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A Rohingya refugee boy sleeps after arriving Sept. 14 at a makeshift refugee camp in Cox’s Bazar, Bangladesh. (CNS/Reuters/Danish Siddiqui)
This Gospel, at the beginning of the Advent season, reminds us about that final coming of Jesus, which is one of the comings of Jesus that we reflect on and pray about during the season of Advent. But Advent also reminds us about the coming of Jesus into human history. Over 2,000 years ago, the coming of Jesus as one of us, Son of God, but comes into our human history as Son of Mary, a brother and sister to all in the human family, a brother to all of us in the human family.
But then during this season of Advent, we also remember the words from last Sunday’s Gospel, “When I was hungry, you gave me to eat. When I was thirsty, you gave me to drink. When I was naked, you clothed me,” and so on. Jesus comes into our lives in the poor, the suffering, the homeless, the refugee, the exile, the prisoner, and the person who is sick. These are the ways that Jesus comes into our life. During this season of Advent, it’s important that we try to do as Jesus says in the Gospel, “Stay awake! Be alert!”
If we do this during these four weeks of Advent through our prayer and our reflection, when it comes time to celebrate the feast of Christmas, when Jesus first came into human history, and we commemorate that, think about that, reflect on that, rejoice in that, it will mean so much more to us if we have thought about this prayerfully what it means that Jesus becomes part of our human history.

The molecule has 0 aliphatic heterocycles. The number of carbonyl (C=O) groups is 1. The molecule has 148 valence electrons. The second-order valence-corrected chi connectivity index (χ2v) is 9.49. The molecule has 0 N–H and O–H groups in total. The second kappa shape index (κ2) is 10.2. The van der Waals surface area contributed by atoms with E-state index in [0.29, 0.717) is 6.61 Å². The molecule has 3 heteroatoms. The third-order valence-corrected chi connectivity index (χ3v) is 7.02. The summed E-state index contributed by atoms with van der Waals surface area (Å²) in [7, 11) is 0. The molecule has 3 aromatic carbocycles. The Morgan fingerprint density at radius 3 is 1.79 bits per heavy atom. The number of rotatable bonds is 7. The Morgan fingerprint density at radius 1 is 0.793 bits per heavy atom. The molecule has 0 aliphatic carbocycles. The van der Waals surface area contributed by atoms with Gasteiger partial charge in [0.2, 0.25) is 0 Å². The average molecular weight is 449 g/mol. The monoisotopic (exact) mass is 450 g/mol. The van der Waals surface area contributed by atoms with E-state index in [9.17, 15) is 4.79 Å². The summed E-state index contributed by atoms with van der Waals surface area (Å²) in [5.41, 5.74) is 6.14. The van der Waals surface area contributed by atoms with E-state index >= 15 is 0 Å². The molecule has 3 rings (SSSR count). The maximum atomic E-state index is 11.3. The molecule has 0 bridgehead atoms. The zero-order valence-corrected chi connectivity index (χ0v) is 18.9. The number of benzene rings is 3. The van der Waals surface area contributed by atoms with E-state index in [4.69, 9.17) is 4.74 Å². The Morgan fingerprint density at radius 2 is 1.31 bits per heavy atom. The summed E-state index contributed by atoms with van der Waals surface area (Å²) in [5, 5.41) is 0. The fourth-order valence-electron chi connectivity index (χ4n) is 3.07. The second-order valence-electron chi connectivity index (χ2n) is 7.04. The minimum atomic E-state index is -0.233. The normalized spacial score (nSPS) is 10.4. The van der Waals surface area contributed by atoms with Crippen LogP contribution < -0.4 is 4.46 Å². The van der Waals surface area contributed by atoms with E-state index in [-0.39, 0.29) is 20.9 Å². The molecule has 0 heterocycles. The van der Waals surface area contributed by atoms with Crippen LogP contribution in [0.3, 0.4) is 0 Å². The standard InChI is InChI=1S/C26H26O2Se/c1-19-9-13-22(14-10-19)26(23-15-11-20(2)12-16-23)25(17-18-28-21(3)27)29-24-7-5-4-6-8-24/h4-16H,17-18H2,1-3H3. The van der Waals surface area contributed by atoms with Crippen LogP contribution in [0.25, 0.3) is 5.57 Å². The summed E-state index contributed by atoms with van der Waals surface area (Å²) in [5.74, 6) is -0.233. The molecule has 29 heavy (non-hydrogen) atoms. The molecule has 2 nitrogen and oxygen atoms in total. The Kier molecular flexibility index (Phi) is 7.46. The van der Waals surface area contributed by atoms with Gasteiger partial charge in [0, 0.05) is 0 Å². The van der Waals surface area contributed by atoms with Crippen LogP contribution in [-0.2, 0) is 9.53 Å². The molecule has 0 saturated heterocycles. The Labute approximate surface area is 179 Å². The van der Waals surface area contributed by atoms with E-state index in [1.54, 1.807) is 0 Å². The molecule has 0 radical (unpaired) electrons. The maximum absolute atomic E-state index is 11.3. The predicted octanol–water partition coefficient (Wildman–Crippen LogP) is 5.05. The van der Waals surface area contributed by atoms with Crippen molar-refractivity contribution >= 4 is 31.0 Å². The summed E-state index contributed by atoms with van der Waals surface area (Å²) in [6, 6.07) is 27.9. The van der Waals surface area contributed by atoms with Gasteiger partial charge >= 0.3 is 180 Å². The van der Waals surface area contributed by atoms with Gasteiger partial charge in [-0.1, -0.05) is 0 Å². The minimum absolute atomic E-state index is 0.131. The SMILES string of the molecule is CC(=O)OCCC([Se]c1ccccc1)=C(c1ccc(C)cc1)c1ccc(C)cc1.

Perhaps it will be helpful for us if we reflect on the beginning of the Gospel of John where John starts his Gospel not speaking about the historical Jesus, but starts in the beginning when there was nothing. “In the beginning,” John says, “was the Word and the Word was with God and the Word was God. He was in the beginning with God.” John is talking about the second person of the Trinity. “All things were made through him; without him nothing came to be. Whatever has come to be found life in him, life which for human beings was also light, light that shines in darkness, light that darkness cannot overcome.”
John further on says, “And this Word was made flesh and dwelt among us and we have seen his glory, the glory of the only Son of God, the fullness of truth and loving kindness.” In the culture in which we live during these four weeks before Christmas, it will be difficult to be mindful of what we are preparing to celebrate because we are so taken up with the culture of consumption that is all around us. It has in so many ways, it seems to me, become distorted. Every one of us is bombarded with messages about buying, about accumulating more, finding bargains. It’s with us all the time.
So it becomes difficult to separate ourselves from that because all of our senses — our hearing, our sight, our mind — everything is filled up with this idea of material goods and that Christmas is all about that. It isn’t. It’s about the gift that is beyond all gifts, the gift of the Son of God becoming part of our human family. In the first letter of St. Paul to the church at Philippi, Paul gives us a bit of a sense of what this means.
Speaking about Jesus he says, “Though he was in the form of God, he did not regard equality with God as something to be grasped, but he emptied himself, taking on our human nature, becoming one of us, entering into the human family, even giving himself over to death, and even the ignominious death of the cross. That is why God exalted him and gave him the name which outshines all names, so that at the name of Jesus all knees should bend in heaven, on Earth and among the dead, and all tongues proclaim that Christ Jesus is the Lord.”